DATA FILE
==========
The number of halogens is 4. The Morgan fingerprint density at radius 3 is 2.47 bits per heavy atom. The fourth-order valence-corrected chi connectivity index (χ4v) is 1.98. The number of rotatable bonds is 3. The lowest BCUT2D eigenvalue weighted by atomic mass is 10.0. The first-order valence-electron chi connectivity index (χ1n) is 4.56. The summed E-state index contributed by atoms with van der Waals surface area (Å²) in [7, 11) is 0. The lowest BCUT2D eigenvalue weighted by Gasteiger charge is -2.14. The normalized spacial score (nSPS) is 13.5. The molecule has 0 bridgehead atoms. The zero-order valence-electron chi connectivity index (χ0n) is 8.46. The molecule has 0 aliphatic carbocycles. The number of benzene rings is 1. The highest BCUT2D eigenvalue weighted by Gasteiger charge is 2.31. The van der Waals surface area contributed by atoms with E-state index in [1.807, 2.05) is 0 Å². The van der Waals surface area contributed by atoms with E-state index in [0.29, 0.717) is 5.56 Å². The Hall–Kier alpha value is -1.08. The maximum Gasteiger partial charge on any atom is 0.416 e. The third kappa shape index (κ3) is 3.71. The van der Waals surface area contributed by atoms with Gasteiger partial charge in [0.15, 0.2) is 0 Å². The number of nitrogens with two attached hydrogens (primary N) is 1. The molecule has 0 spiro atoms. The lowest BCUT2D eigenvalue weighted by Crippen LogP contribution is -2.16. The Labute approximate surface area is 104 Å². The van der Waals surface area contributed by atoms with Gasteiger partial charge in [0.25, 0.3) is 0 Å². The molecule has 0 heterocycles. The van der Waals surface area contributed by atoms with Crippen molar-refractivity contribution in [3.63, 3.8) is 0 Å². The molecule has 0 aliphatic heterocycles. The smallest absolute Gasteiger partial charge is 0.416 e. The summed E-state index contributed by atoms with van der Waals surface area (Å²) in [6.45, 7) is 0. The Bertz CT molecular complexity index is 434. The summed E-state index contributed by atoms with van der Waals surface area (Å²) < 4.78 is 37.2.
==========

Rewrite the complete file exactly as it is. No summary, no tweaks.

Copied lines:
The number of halogens is 4. The Morgan fingerprint density at radius 3 is 2.47 bits per heavy atom. The fourth-order valence-corrected chi connectivity index (χ4v) is 1.98. The number of rotatable bonds is 3. The lowest BCUT2D eigenvalue weighted by atomic mass is 10.0. The first-order valence-electron chi connectivity index (χ1n) is 4.56. The summed E-state index contributed by atoms with van der Waals surface area (Å²) in [7, 11) is 0. The lowest BCUT2D eigenvalue weighted by Gasteiger charge is -2.14. The normalized spacial score (nSPS) is 13.5. The molecule has 0 bridgehead atoms. The zero-order valence-electron chi connectivity index (χ0n) is 8.46. The molecule has 0 aliphatic carbocycles. The number of benzene rings is 1. The highest BCUT2D eigenvalue weighted by Gasteiger charge is 2.31. The van der Waals surface area contributed by atoms with E-state index in [1.807, 2.05) is 0 Å². The van der Waals surface area contributed by atoms with E-state index in [0.29, 0.717) is 5.56 Å². The Hall–Kier alpha value is -1.08. The maximum Gasteiger partial charge on any atom is 0.416 e. The third kappa shape index (κ3) is 3.71. The van der Waals surface area contributed by atoms with Gasteiger partial charge in [0.15, 0.2) is 0 Å². The number of nitrogens with two attached hydrogens (primary N) is 1. The molecule has 0 spiro atoms. The lowest BCUT2D eigenvalue weighted by Crippen LogP contribution is -2.16. The Labute approximate surface area is 104 Å². The van der Waals surface area contributed by atoms with Gasteiger partial charge in [0.25, 0.3) is 0 Å². The molecule has 0 heterocycles. The van der Waals surface area contributed by atoms with Crippen molar-refractivity contribution in [3.63, 3.8) is 0 Å². The molecule has 0 aliphatic heterocycles. The smallest absolute Gasteiger partial charge is 0.416 e. The summed E-state index contributed by atoms with van der Waals surface area (Å²) in [6.45, 7) is 0. The Bertz CT molecular complexity index is 434. The summed E-state index contributed by atoms with van der Waals surface area (Å²) < 4.78 is 37.2.